Austere and serene, the summit of Mount Rainier draws mountain climbers of every age and ability from around the globe. The ascent takes two days, with most of the first day taken up by a long hike through the forests and rocky slopes of the mountain's lower two-thirds. 

The second-day trip to the top crosses the weathered surface of a moving glacier, one of six that drops down from the summit. Using ice axes, crampons, and steel spikes fixed to their boots, climbers make their way between deep crevasses that have fragmented the ice into fissures and canyons. In some places they cross crevasses on bridges of unmelted snow.

At the top of the mountain is a small crater left by the most recent eruption a little more than a century ago. Climbers usually walk around it to the Columbia Crest. At 14,410 feet, this is the highest point on the peak; on clear days you have an unsurpassed view of the Pacific Northwest.

Mount Rainier, along with several other peaks in the Cascades, has a fiery history as an active volcano. On the next page, learn how Mount Rainier was formed.

History: How Mount Rainier Was Formed

©2006 National Park Services Geologists think Mount Rainier was formed less than a million years ago.

Mount Rainier was forged by fire and shaped by ice. Most geologists believe its birth occurred less than a million years ago on a mass of solidified lava left by earlier volcanoes.

New upswellings of lava, ash, and pumice (lava formed with trapped bubbles of gas) poured from the young volcano's vent thousands of times. Gradually, layer upon layer of debris piled up, forming a summit cone about 16,000 feet high.

Scientists used to think that about 1,500 feet was missing from the top of the peak because it had been destroyed in a great eruption. But today they believe the missing summit was lost in a huge mud flow that took place about 5,600 years ago.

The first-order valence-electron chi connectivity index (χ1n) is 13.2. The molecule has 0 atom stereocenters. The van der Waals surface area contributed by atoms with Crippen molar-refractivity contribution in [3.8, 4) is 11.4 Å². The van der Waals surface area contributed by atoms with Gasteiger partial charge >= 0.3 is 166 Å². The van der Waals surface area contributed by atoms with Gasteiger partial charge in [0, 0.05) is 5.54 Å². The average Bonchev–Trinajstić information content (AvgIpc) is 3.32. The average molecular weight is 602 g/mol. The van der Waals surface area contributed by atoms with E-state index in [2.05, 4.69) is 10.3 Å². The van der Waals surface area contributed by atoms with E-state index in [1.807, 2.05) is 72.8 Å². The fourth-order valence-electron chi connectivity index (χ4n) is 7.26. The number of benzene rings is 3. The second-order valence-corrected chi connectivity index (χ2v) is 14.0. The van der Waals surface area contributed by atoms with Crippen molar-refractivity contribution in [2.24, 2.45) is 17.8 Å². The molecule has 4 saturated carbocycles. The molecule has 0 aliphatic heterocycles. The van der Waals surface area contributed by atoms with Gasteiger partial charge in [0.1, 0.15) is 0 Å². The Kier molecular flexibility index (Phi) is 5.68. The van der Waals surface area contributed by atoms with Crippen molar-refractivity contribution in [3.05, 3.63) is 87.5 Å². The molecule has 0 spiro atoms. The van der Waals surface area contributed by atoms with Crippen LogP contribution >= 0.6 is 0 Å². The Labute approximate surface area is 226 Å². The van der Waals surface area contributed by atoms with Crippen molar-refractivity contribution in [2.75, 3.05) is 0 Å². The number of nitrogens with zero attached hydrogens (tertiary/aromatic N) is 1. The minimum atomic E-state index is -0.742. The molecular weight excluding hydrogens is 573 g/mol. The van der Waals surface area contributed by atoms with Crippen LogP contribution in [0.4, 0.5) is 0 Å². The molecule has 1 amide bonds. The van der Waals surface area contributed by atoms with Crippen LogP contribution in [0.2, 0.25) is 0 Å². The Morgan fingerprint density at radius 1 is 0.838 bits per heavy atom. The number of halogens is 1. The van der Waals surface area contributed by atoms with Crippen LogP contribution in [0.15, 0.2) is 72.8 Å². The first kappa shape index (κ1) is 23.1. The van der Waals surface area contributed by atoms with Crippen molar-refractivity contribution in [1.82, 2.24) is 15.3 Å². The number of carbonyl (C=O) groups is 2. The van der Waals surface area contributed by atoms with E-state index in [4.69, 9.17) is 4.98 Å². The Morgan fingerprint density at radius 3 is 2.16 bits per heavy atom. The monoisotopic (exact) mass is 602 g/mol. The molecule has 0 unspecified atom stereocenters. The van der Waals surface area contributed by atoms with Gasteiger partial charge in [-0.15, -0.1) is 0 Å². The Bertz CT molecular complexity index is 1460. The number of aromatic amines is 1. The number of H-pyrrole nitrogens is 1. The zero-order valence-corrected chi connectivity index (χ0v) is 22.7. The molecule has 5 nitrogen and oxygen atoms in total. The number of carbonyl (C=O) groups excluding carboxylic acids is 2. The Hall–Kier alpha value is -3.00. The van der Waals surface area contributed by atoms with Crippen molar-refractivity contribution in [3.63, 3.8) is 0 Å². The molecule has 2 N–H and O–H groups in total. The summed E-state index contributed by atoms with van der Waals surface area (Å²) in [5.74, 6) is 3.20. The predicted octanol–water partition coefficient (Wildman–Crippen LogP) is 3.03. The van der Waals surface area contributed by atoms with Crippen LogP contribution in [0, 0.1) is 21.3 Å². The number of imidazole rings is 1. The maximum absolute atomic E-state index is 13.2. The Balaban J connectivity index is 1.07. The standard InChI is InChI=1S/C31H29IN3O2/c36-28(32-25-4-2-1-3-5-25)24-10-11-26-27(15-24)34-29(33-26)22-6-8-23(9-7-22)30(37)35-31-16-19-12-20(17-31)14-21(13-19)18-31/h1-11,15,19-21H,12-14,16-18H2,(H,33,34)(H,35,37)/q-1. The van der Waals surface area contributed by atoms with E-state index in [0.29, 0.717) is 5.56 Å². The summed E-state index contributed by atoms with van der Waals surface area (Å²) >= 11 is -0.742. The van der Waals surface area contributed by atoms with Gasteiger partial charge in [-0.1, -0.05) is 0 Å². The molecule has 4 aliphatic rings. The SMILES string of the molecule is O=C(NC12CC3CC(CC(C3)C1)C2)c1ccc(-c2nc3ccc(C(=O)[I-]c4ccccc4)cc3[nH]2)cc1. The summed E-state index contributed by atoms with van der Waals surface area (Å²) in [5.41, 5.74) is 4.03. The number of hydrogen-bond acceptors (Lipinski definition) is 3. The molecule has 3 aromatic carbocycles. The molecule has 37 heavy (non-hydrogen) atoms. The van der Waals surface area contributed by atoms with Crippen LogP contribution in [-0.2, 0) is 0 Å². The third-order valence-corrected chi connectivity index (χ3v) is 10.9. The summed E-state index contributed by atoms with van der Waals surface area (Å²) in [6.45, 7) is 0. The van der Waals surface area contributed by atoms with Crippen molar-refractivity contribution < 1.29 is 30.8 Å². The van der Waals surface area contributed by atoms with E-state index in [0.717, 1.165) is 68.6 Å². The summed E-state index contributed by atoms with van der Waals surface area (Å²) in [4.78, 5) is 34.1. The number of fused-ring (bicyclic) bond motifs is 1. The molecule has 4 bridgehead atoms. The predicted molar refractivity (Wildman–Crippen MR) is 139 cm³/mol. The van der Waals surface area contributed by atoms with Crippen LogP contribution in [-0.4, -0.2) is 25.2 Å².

Even without its original top, Mount Rainier is one of America's great peaks and the dominant volcano of the Cascade Range. When naturalist John Muir wrote about the mountain, he stated what many people who have seen it feel: "Of all the fire mountains which, like beacons, once blazed along the Pacific Coast, Mount Rainier is the noblest."

Rainier simply overwhelms the surrounding 6,000-foot mountains, which look like courtiers paying homage to a monarch. The mountain often seems to float alone among the clouds, and when you see it from a great distance, its enormous height, compared with the neighboring peaks, makes it appear closer than it is. In the evenings, as the sun begins dropping below the Pacific horizon, the last light bathes the great mountain's summit, washing it in a warm, pink glow that lasts long after darkness has come to the lowlands.

Modern-day visitors to Mount Rainier National Park follow in John Muir's footsteps and share his appreciation for the park's great mountain. Whether visitors want to try to climb the mountain or simply view it, Mount Rainier National Park is a special place. Find out for yourself.

© Publications International, Ltd.